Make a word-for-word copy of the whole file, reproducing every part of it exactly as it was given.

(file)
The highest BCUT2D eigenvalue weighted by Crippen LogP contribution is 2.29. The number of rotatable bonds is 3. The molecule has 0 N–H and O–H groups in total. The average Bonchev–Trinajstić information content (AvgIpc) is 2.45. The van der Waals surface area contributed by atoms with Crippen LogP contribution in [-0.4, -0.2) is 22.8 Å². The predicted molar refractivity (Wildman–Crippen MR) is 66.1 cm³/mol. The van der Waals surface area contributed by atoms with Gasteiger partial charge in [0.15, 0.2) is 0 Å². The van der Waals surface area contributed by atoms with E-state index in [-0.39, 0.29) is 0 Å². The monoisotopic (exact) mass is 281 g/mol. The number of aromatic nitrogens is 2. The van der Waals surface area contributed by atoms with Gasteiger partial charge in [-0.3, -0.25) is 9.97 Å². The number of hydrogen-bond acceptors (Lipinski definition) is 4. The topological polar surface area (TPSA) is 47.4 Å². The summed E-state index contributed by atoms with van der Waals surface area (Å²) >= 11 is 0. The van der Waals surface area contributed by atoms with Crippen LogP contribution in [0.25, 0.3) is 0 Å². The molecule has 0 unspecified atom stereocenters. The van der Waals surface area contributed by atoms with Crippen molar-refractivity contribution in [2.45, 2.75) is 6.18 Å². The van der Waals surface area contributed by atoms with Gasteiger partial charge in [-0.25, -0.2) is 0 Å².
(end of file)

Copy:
The highest BCUT2D eigenvalue weighted by Crippen LogP contribution is 2.29. The number of rotatable bonds is 3. The molecule has 0 N–H and O–H groups in total. The average Bonchev–Trinajstić information content (AvgIpc) is 2.45. The van der Waals surface area contributed by atoms with Crippen LogP contribution in [-0.4, -0.2) is 22.8 Å². The predicted molar refractivity (Wildman–Crippen MR) is 66.1 cm³/mol. The van der Waals surface area contributed by atoms with Gasteiger partial charge in [0.15, 0.2) is 0 Å². The van der Waals surface area contributed by atoms with E-state index in [-0.39, 0.29) is 0 Å². The monoisotopic (exact) mass is 281 g/mol. The number of aromatic nitrogens is 2. The van der Waals surface area contributed by atoms with Gasteiger partial charge in [-0.3, -0.25) is 9.97 Å². The number of hydrogen-bond acceptors (Lipinski definition) is 4. The topological polar surface area (TPSA) is 47.4 Å². The summed E-state index contributed by atoms with van der Waals surface area (Å²) >= 11 is 0. The van der Waals surface area contributed by atoms with Crippen LogP contribution in [0.25, 0.3) is 0 Å². The molecule has 0 unspecified atom stereocenters. The van der Waals surface area contributed by atoms with Crippen molar-refractivity contribution in [2.45, 2.75) is 6.18 Å². The van der Waals surface area contributed by atoms with Gasteiger partial charge in [-0.25, -0.2) is 0 Å².